• Monsoon Flush
    • Rain teas, produced and picked every 4 days
    • Enormous leaf
    • Produced from Mid-July to October
    • Has more color and strength then other flushes
    • More abundant and often used in blends
  • Autumnal Flush
    • Light copper, brownish with a malty aroma
    • Produced late October – November

Nilgiri (Blue Mountains): The Forgiving One

  • First teas planted in 1859
  • Like the people of South India: intelligent and peaceful
  • You can’t over steep a Nilgiri tea
  • One of the best teas to use to make a chai concentrate
  • Less tannins and doesn’t cloud which makes it perfect for iced tea
  • Has overtones of a 2nd Flush Darjeeling but cost is less
  • 8500 ft altitude and grown year round but best time is Oct – Mar
  • Nilgiri is the only Communist state left in India

Which tea region do you most associate with? Are you a bold Assam character? Are you more gentle like a Darjeeling? More forgiving like a cup of tea from the Nilgiri region? Something to think about as you brew that magical cup of Indian tea.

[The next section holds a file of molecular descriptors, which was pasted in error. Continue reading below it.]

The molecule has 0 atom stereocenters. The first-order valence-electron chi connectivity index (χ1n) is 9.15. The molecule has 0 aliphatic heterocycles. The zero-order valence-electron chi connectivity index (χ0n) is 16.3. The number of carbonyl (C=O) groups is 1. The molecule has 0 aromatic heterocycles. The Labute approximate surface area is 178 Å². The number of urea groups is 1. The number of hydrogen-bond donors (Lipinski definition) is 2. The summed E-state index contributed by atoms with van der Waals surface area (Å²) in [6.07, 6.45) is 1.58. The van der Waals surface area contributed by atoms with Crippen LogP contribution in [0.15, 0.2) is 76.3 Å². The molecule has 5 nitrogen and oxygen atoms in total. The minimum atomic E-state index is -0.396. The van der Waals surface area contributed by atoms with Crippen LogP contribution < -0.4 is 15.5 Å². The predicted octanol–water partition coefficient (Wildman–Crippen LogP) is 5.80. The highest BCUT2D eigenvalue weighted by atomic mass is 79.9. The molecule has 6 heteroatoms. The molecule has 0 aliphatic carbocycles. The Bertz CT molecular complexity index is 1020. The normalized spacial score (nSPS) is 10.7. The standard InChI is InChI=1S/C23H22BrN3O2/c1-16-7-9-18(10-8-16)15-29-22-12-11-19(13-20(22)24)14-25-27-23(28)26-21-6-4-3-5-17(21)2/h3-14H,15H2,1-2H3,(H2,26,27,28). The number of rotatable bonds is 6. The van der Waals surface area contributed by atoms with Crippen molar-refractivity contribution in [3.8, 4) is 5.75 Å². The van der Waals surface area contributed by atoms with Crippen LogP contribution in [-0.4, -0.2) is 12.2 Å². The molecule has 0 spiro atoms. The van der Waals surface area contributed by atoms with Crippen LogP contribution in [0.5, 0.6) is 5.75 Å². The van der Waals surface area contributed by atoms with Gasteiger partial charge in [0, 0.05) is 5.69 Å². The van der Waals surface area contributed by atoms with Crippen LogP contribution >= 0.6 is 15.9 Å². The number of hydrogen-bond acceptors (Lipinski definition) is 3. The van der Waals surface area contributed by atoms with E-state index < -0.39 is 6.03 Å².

Sip tea. Feel Happy!

Indian Teas: Facts and Personality Traits

A Tea Journey to Sri Lanka and South India

map_indiaI’ve traveled a good bit over the years touching down in places like Southern Africa, Malaysia, Thailand, Hong Kong, China, Japan, Europe, Mexico and the Caribbean and now it appears that I will have the pleasure of visiting India and Sri Lanka. I am thrilled!

Having been invited by Pearl Dexter, Editor of Tea. A Magazine to join her and 6 others for a private tour of the tea estates and gardens in both countries, I must say the excitement is hard to contain. Those participating in this wonderful tour include: Pearl Dexter; Cynthia Gold, Tea Sommelier, Boston Park Plaza Hotel; her husband Julian; Danielle Beaudette, Owner/The Cozy Tea Cart; Judy Larkin, The Larkin Tea Company; Carol Sims, Tea Embassy; her husband Bob; and myself.